Josephine Riek is 22 years of age and has Systemic Lupus Erythematosus (SLE), also known as Lupus. On 10th May 2019, World Lupus Day, she shaved her head to draw attention to this autoimmune disease and raised almost $3,000 for AIFA, the Allergy and Immunology Foundation of Australasia. Josephine is passionate about helping to find a cure for this debilitating illness.
Lupus is a disease with no cure. It is an autoimmune disease that occurs when the body’s own immune system attacks various healthy parts of the body. The major symptoms are inflammation of the skin, joints, blood, lungs, kidneys, heart, brain and nervous system. Because the signs and symptoms of Lupus mimic those of other ailments, it can be difficult to diagnose.
The survival rate for patients with SLE is improving due to the use of immunosuppressive drugs. Nevertheless, people with Lupus can still die young from heart attacks or infections related to the suppression of the immune system. People with Lupus may look healthy as the effects of this autoimmune disease aren’t always identifiable.
Josephine writes, "Lupus is a lifetime burden and mine started from about the age of five. Childhood onset lupus is usually a more severe illness and has greater disease damage over time. I regularly complained of muscular aches and pains, and arthritic pain in my knees and wrists, which my parents could only explain away as growing pains.”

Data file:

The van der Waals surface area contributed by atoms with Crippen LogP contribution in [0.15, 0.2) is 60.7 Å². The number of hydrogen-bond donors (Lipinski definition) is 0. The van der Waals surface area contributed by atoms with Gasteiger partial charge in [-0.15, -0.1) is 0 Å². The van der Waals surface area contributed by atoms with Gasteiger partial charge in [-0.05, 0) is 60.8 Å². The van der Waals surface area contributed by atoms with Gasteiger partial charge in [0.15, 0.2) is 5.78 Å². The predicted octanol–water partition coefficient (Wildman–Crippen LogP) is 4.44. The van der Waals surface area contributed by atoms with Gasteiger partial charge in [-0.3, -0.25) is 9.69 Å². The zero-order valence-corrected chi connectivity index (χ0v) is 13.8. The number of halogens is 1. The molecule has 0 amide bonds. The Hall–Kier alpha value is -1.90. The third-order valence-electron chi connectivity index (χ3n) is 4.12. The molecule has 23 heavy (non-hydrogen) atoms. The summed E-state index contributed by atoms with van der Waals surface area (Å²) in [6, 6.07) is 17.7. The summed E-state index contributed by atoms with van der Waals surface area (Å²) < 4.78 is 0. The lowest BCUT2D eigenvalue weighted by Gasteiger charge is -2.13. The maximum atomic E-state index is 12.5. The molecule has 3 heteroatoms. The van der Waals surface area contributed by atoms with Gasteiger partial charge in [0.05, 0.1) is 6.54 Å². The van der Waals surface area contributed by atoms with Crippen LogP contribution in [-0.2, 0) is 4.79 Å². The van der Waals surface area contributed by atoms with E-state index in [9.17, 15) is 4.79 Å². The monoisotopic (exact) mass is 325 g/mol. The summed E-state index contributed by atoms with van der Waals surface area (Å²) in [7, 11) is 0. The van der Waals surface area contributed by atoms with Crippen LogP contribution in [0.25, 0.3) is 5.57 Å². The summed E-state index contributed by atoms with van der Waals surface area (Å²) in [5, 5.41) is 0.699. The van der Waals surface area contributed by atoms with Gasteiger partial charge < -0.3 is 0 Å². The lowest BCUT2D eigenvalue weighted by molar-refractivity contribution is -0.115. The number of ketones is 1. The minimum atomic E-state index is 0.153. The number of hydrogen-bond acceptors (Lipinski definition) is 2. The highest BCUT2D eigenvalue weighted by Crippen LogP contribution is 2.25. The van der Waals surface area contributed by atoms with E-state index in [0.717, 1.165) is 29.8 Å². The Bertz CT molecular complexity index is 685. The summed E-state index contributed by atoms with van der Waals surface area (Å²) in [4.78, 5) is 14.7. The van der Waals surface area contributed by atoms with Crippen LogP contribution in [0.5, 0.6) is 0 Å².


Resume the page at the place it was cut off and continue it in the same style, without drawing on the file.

"Over the following years, other symptoms developed such as swollen joints, hair loss, rashes, fatigue, swollen glands, fluid retention, abdominal and chest pain, shortness of breath, anaemia and pain in most parts of my body. Subsequently, I underwent many blood tests, which revealed my DNA marker was evaluated at 115 (normal range 0-7) and a kidney biopsy, which indicated that I was Class III/IV Lupus Nephritis (loss of kidney function risk).”
"By the age of nine, my diagnosis was confirmed as Systemic Lupus Erythematosus. The first drug to be prescribed was a steroid, which unfortunately on high doses comes with many side effects, especially for young children."
The disease was still not under control by the time Josephine was 11, so the next step was chemo therapy, given intravenously monthly for six months. She says, "This had a positive impact, but SLE got the upper hand once again. At age 13, I underwent another kidney biopsy, so my Lupus flare up was only getting worse. I am now slowly getting better over the past couple of years, and fortunately taking less medications. I have had experiences that have healed and taught me many ways to make my life easier and have found what has helped my specific Lupus."
"My life wasn’t like the average child, and I hope that my fundraiser will help people who are in similar situations with this horrible illness and other immune disorders."
The money Josephine received from fundraising on GoFundMe went directly to AIFA research projects.
She also gave her hair to the Australia Alopecia Areata Foundation, which makes wigs for children with an autoimmune disease called Alopecia Areata.
We think your story is inspirational Josephine!
Content updated July 2020